I’m still having a hard time wrapping my head around the fact that I’m a grandfather.
Not having met the child, it all still seems theoretical. Yet I know there’s a little guy with a Ranzenberger face in northwestern Midland County.
Andrew’s relationship with a co-worker was intense and strange, and ended on a bad note. Yet a few months later, along came the little guy. Andrew has stood up, is indeed the father, and now is paying child support. He also has some very limited visitation.
The limited visitation is not uncommon for children less than a year old. The kid hasn’t yet done an overnight at his father’s house, and I haven’t yet had the opportunity to tag along with Andrew. I hope that happens soon.
Being a grandfather is something for which I have very limited role models. My dad’s father died on Christmas Day 15 years before I was born; that event cast an echo of sadness and loss on the holiday season for decades. Mom’s father died when I was 8. I have two main memories of Grandpa Schaeffer:
• He had taken me along to put flowers on my grandmother’s grave on a Sunday morning in November 1963. He had just bought a new, blue Chevrolet Bel Air, and it was one of those remarkably pleasant, late-November Michigan days. On the way back from the cemetery, we heard about the shooting of Lee Harvey Oswald on the car radio.
• I had trouble when I was helping our extremely overweight dachshund, Gretchen, up the front steps. I yelled for help, and he helped me get that heavy dog into the house.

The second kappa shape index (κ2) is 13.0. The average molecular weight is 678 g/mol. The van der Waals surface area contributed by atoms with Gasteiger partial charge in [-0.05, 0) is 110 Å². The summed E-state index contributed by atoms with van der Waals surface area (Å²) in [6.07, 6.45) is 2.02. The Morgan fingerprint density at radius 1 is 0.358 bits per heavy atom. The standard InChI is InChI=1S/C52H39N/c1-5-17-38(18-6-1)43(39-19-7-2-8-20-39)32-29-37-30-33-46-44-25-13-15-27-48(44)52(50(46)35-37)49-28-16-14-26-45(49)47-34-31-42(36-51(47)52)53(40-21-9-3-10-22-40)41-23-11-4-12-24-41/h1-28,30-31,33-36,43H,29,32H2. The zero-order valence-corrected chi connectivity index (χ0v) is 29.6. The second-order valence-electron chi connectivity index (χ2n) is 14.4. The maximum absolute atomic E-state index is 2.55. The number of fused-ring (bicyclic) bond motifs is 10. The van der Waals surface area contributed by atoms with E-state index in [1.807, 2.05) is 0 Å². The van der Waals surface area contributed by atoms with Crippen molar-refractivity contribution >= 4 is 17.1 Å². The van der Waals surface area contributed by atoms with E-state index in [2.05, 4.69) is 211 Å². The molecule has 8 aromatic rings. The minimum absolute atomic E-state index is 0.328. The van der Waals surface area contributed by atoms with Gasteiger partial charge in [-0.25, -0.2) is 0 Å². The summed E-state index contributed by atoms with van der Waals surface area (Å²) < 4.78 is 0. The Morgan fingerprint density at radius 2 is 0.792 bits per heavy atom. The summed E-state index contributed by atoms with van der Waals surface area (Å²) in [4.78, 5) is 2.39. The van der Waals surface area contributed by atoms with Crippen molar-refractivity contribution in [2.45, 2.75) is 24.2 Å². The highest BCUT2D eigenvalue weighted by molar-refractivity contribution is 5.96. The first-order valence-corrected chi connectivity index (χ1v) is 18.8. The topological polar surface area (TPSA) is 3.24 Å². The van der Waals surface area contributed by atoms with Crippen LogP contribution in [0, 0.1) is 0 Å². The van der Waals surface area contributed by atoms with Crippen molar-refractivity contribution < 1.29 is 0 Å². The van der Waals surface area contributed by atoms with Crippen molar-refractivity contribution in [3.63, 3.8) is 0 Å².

I also remember that his house on Park Street was very cool, and had a very cool banister. My cousins and I loved to slide down the railing. Most of the time, though, Grandpa was a distant figure, struck hard by the death of his wife. Soon, he, too, got very sick and died. I feel as if I never really knew him.
The real role model for me was the kids’ grandfather, Bryce Nimtz. He actually was their step-grandfather, but he filled the role so well. He died in January, and I miss him. He was a true class act.
So what do I do? I want to spend time with the little guy, have him tag along with me, and just talk about what we’re doing. I want to walk with him through CMU’s campus, show him the maroon-and-gold flowers, the labs and the lecture halls, the newsrooms and the broadcast studios, the arena and the football field. I want to take him to Chippewa football games and experience the Chippewa Marching Band’s incredible pregame.
I want him to dream. I want him to know he can make those dreams happen, and learn how he can make them happen. There's a lot of hard work and skill involved in making dreams come true, but hard work comes naturally to this family - and skills can be learned. I want him to know that.
And I want to listen to what he has to say. I want to tell him stories. And somehow, I think he just might want to tell me stories, too.
Just for the chance, that's what I'm thankful for.